Mediums of entertainment have only been able to withstand the test of time by experimenting in new forms and creating sub-genres that makes the medium more accessible to a wider range of consumers. In comparison to other forms of entertainment, the cinema is a new form of entertainment only being around for a few hundred years and only being classified as an art form for a few decades, compared to that of literature or art which has been around for a few millennia. With the rise of free internet culture and online streaming services, modern day cinema is dying, this has been the case for the last decade, with the constant influx of reboots and remakes, these large “blockbuster films” attempting to capitalise on the new fad that is nostalgia is slowly destroying the franchises that we once loved. Year after year we see 70’s, 80’s and 90’s classics dragged down with the dying media that is Hollywood. It is clear that Hollywood needs to adapt, it needs to evolve into something new and something fresh in order to survive. The constant creation of disposable films rather than creating long lasting masterpieces is causing Hollywood to constantly keep adapting beloved franchises in order to stay relevant and profitable. With every generation the attention span gets shorter and shorter to the point where entertainment such as memes will have a shelf-life of a few weeks at best, compared to that when memes first started in 2010 where they would last for months even years. In an interview with The Guardian in 2019, Philipp Lorenz-Spreen who worked on a study on how the attention span of society is slowly shortening stated that “Content is increasing in volume, which exhausts our attention and our urge for ‘newness’ which causes us to collectively switch between topics more regularly.'' In contrast to cinema, another “new” medium of entertainment is that of video games. Video Games are able to tell long and complex storylines, similarly to TV, a known advisory to cinema, and develop characters in a way that cinema can’t simply do due to runtime limitations. As video games and video game technology advance its clear to see a parallel between cinema and video games, and how the future of the two will probably coincide.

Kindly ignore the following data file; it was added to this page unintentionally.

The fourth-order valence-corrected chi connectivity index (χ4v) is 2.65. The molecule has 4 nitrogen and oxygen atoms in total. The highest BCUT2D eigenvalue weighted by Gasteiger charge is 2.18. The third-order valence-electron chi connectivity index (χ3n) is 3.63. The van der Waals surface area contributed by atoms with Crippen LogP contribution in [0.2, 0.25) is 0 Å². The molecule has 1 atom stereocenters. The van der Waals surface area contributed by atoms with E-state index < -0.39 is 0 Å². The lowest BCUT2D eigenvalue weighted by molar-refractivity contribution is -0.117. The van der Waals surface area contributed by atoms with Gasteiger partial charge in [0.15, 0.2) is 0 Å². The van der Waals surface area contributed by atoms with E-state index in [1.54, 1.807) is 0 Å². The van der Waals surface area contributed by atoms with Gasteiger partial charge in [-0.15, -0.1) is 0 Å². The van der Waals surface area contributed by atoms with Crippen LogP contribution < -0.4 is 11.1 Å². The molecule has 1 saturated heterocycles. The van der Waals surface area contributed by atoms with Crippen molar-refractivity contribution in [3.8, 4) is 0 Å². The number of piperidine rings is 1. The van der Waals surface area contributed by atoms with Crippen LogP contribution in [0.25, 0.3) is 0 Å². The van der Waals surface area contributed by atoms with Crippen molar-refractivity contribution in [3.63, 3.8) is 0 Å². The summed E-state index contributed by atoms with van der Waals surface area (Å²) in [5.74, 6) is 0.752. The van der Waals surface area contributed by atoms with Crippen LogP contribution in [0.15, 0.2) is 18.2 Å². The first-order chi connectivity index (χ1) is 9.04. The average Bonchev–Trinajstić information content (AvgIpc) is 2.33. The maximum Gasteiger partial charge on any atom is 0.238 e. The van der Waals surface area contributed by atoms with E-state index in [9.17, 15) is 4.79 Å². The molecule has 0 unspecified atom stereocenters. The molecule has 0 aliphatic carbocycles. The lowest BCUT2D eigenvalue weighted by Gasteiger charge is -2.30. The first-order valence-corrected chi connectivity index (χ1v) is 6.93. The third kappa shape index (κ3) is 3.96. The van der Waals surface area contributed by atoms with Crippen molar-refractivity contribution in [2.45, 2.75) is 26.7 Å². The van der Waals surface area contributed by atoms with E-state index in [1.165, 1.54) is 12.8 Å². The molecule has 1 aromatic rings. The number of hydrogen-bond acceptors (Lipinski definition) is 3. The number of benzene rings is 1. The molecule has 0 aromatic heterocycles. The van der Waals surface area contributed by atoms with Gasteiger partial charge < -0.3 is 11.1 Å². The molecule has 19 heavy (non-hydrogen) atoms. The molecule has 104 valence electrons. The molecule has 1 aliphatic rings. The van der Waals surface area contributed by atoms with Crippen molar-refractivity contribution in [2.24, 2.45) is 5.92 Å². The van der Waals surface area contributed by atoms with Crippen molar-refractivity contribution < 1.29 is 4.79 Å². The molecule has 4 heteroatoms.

As mentioned previously, in order to survive, entertainment has to adapt and evolve with the current culture. Every year, we get a new better way to view cinema, be it with higher resolution screens, more realistic audio and even hyper realistic visual effects. It is obvious that as time goes on, cinema will become more and more digitised in order to create crazy fictional settings in a hyper sense of realism. Cinema isn’t the first medium to evolve into hyper realism. French theatre practitioner, Antonin Artaud, also believed in this sense of hyper realism. His ideologies, originally birthed in surrealism, soon evolved into what he titled “Theatre of Cruelty”. Artaud grew tired of traditional theatre; he saw the world around him and the theatre in dire need of changing as they had become conditioned by society. Artaud attempted to alter theatre in numerous ways, one of his conventions was that Artaud wanted to bridge the gap between audience members and the play; making the audience another part of the story. In his collection of manifestos titled “Theatre and its Double” (1938: 96) Artaud wrote “We abolish the stage and the auditorium and replace them by a single site, without partition or barrier of any kind... A direct communication will be re-established between the spectator and the spectacle… from the fact that the spectator, placed in the middle of the action, is engulfed and physically affected by it.” Video games are able to adhere to this ideology of placing the audience member into the action. As Video game technology has advanced, with the use of virtual reality, a form of technology that can transform the world around the user into the virtual world; placing them in the middle of the action. It excites the player in a way not known by other mediums of entertainment. Allowing the player to become one with the story heightens their sense of watching the unknown and inadvertently heightening the primal ideology of voyeurism. Voyeurism as a hole is why cinema and TV are so popular, allowing the viewer to watch into another character’s life, seeing aspects of lives and stories that would usually be hidden away from the spectator. Laura Mulvey, a British feminist, confirms that this deep passion that mankind has for wanting to watch these hidden lives, she states “The cinema satisfies a primordial wish for pleasurable looking… Here, curiosity and the wish to look intermingle with a fascination with the likeness and recognition… the relationship between the human form and its surroundings” (Laura Mulvey 1999: 836). Films such as “Hardcore Henry” (2015) the world’s first First Person POV feature film, excite this sense of being centralised in the action. Compared to that of traditional cinema where the camera would be a tool to allow the spectator to watch the action from afar rather than be centralised in it. Virtual Reality and cinema are already starting to coexist, with short cinematic VR experiences being accessible for everyone on YouTube; VR experiences such as “Invasion!” (2016) a short-animated VR experience that ended up being an award-winning Emmy winner in 2017.